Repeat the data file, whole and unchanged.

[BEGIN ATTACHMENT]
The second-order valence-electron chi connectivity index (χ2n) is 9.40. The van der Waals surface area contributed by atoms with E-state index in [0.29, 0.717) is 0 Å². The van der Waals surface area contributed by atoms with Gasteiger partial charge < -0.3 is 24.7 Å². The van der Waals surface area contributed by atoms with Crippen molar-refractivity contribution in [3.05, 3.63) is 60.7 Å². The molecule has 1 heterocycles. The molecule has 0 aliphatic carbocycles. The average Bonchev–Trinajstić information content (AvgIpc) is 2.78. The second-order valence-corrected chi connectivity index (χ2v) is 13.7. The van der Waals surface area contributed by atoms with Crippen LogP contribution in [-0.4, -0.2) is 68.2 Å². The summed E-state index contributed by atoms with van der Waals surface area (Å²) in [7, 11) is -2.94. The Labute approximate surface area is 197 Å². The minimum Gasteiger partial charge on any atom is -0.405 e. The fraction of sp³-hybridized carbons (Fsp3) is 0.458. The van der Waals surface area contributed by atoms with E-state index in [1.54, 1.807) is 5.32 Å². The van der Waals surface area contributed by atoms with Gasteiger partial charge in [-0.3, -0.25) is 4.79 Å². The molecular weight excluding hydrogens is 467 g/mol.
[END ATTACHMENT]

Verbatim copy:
The second-order valence-electron chi connectivity index (χ2n) is 9.40. The van der Waals surface area contributed by atoms with E-state index in [0.29, 0.717) is 0 Å². The van der Waals surface area contributed by atoms with Gasteiger partial charge < -0.3 is 24.7 Å². The van der Waals surface area contributed by atoms with Crippen molar-refractivity contribution in [3.05, 3.63) is 60.7 Å². The molecule has 1 heterocycles. The molecule has 0 aliphatic carbocycles. The average Bonchev–Trinajstić information content (AvgIpc) is 2.78. The second-order valence-corrected chi connectivity index (χ2v) is 13.7. The van der Waals surface area contributed by atoms with Crippen LogP contribution in [-0.4, -0.2) is 68.2 Å². The summed E-state index contributed by atoms with van der Waals surface area (Å²) in [7, 11) is -2.94. The Labute approximate surface area is 197 Å². The minimum Gasteiger partial charge on any atom is -0.405 e. The fraction of sp³-hybridized carbons (Fsp3) is 0.458. The van der Waals surface area contributed by atoms with E-state index in [1.54, 1.807) is 5.32 Å². The van der Waals surface area contributed by atoms with Gasteiger partial charge in [-0.3, -0.25) is 4.79 Å². The molecular weight excluding hydrogens is 467 g/mol.